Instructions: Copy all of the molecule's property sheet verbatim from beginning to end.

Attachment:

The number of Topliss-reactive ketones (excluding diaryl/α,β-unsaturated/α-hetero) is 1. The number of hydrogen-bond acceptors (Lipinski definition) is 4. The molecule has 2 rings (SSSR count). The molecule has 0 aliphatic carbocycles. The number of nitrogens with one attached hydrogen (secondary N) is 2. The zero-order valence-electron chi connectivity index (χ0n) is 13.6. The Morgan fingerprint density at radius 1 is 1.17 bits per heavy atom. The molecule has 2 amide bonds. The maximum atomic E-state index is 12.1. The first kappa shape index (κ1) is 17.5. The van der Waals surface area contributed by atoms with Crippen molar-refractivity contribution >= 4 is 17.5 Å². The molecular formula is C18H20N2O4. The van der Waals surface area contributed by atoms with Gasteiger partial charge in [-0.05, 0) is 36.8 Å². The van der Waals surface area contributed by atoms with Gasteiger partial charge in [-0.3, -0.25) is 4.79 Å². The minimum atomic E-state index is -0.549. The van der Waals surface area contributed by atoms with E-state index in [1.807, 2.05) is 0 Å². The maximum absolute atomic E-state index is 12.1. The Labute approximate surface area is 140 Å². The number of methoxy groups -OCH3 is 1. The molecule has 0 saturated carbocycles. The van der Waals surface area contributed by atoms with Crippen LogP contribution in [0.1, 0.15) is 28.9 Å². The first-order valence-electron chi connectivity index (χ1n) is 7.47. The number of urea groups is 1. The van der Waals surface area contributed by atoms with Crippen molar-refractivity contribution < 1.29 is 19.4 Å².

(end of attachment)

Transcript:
The number of Topliss-reactive ketones (excluding diaryl/α,β-unsaturated/α-hetero) is 1. The number of hydrogen-bond acceptors (Lipinski definition) is 4. The molecule has 2 rings (SSSR count). The molecule has 0 aliphatic carbocycles. The number of nitrogens with one attached hydrogen (secondary N) is 2. The zero-order valence-electron chi connectivity index (χ0n) is 13.6. The Morgan fingerprint density at radius 1 is 1.17 bits per heavy atom. The molecule has 2 amide bonds. The maximum atomic E-state index is 12.1. The first kappa shape index (κ1) is 17.5. The van der Waals surface area contributed by atoms with Crippen molar-refractivity contribution >= 4 is 17.5 Å². The molecular formula is C18H20N2O4. The van der Waals surface area contributed by atoms with Gasteiger partial charge in [-0.05, 0) is 36.8 Å². The van der Waals surface area contributed by atoms with Gasteiger partial charge in [-0.3, -0.25) is 4.79 Å². The minimum atomic E-state index is -0.549. The van der Waals surface area contributed by atoms with E-state index in [1.807, 2.05) is 0 Å². The maximum absolute atomic E-state index is 12.1. The Labute approximate surface area is 140 Å². The number of methoxy groups -OCH3 is 1. The molecule has 0 saturated carbocycles. The van der Waals surface area contributed by atoms with Crippen LogP contribution in [0.1, 0.15) is 28.9 Å². The first-order valence-electron chi connectivity index (χ1n) is 7.47. The number of urea groups is 1. The van der Waals surface area contributed by atoms with Crippen molar-refractivity contribution < 1.29 is 19.4 Å².